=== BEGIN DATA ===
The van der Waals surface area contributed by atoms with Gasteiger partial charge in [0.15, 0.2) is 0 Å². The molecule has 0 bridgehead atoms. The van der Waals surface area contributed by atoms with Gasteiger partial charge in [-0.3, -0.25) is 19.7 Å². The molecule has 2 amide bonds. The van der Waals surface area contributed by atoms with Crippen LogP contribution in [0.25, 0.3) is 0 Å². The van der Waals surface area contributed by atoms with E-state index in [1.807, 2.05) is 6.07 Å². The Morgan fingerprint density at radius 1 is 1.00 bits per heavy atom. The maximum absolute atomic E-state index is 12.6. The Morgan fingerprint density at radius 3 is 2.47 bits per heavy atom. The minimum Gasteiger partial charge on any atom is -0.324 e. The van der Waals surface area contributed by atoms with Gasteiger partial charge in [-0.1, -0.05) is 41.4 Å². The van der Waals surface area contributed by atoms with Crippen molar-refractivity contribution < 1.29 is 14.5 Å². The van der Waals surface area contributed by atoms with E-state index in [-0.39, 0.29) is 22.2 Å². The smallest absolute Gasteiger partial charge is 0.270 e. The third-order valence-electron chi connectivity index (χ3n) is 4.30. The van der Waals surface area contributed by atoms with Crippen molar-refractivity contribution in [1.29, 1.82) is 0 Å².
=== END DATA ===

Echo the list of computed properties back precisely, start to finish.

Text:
The van der Waals surface area contributed by atoms with Gasteiger partial charge in [0.15, 0.2) is 0 Å². The molecule has 0 bridgehead atoms. The van der Waals surface area contributed by atoms with Gasteiger partial charge in [-0.3, -0.25) is 19.7 Å². The molecule has 2 amide bonds. The van der Waals surface area contributed by atoms with Crippen LogP contribution in [0.25, 0.3) is 0 Å². The van der Waals surface area contributed by atoms with E-state index in [1.807, 2.05) is 6.07 Å². The Morgan fingerprint density at radius 1 is 1.00 bits per heavy atom. The maximum absolute atomic E-state index is 12.6. The Morgan fingerprint density at radius 3 is 2.47 bits per heavy atom. The minimum Gasteiger partial charge on any atom is -0.324 e. The van der Waals surface area contributed by atoms with Gasteiger partial charge in [-0.1, -0.05) is 41.4 Å². The van der Waals surface area contributed by atoms with Crippen molar-refractivity contribution < 1.29 is 14.5 Å². The van der Waals surface area contributed by atoms with E-state index in [-0.39, 0.29) is 22.2 Å². The smallest absolute Gasteiger partial charge is 0.270 e. The third-order valence-electron chi connectivity index (χ3n) is 4.30. The van der Waals surface area contributed by atoms with Crippen molar-refractivity contribution in [1.29, 1.82) is 0 Å².